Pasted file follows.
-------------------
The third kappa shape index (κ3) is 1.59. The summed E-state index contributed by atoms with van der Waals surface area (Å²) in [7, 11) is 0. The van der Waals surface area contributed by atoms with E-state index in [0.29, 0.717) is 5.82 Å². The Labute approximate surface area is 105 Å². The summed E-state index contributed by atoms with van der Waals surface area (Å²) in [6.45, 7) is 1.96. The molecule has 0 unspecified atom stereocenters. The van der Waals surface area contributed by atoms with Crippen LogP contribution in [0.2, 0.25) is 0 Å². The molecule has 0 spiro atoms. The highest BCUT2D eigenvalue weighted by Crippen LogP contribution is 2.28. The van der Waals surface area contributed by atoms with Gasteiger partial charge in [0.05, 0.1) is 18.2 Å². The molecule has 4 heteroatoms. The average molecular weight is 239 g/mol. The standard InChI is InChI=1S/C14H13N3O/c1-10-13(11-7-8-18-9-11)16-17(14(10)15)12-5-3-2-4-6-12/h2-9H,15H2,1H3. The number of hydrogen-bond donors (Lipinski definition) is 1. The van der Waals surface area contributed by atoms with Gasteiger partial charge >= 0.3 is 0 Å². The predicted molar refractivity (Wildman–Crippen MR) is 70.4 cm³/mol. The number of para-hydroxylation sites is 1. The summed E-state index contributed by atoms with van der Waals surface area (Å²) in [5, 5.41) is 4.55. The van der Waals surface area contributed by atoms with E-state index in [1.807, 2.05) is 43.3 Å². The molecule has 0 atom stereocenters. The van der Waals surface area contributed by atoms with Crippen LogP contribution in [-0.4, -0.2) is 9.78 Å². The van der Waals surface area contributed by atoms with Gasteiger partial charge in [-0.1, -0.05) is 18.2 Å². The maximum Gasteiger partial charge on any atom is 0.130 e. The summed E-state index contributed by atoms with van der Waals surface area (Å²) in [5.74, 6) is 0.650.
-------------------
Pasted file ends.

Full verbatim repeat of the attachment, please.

The third kappa shape index (κ3) is 1.59. The summed E-state index contributed by atoms with van der Waals surface area (Å²) in [7, 11) is 0. The van der Waals surface area contributed by atoms with E-state index in [0.29, 0.717) is 5.82 Å². The Labute approximate surface area is 105 Å². The summed E-state index contributed by atoms with van der Waals surface area (Å²) in [6.45, 7) is 1.96. The molecule has 0 unspecified atom stereocenters. The van der Waals surface area contributed by atoms with Crippen LogP contribution in [0.2, 0.25) is 0 Å². The molecule has 0 spiro atoms. The highest BCUT2D eigenvalue weighted by Crippen LogP contribution is 2.28. The van der Waals surface area contributed by atoms with Gasteiger partial charge in [0.05, 0.1) is 18.2 Å². The molecule has 4 heteroatoms. The average molecular weight is 239 g/mol. The standard InChI is InChI=1S/C14H13N3O/c1-10-13(11-7-8-18-9-11)16-17(14(10)15)12-5-3-2-4-6-12/h2-9H,15H2,1H3. The number of hydrogen-bond donors (Lipinski definition) is 1. The van der Waals surface area contributed by atoms with Gasteiger partial charge >= 0.3 is 0 Å². The predicted molar refractivity (Wildman–Crippen MR) is 70.4 cm³/mol. The number of para-hydroxylation sites is 1. The summed E-state index contributed by atoms with van der Waals surface area (Å²) in [5, 5.41) is 4.55. The van der Waals surface area contributed by atoms with E-state index in [1.807, 2.05) is 43.3 Å². The molecule has 0 atom stereocenters. The van der Waals surface area contributed by atoms with Crippen LogP contribution in [-0.4, -0.2) is 9.78 Å². The van der Waals surface area contributed by atoms with Gasteiger partial charge in [-0.1, -0.05) is 18.2 Å². The maximum Gasteiger partial charge on any atom is 0.130 e. The summed E-state index contributed by atoms with van der Waals surface area (Å²) in [5.74, 6) is 0.650.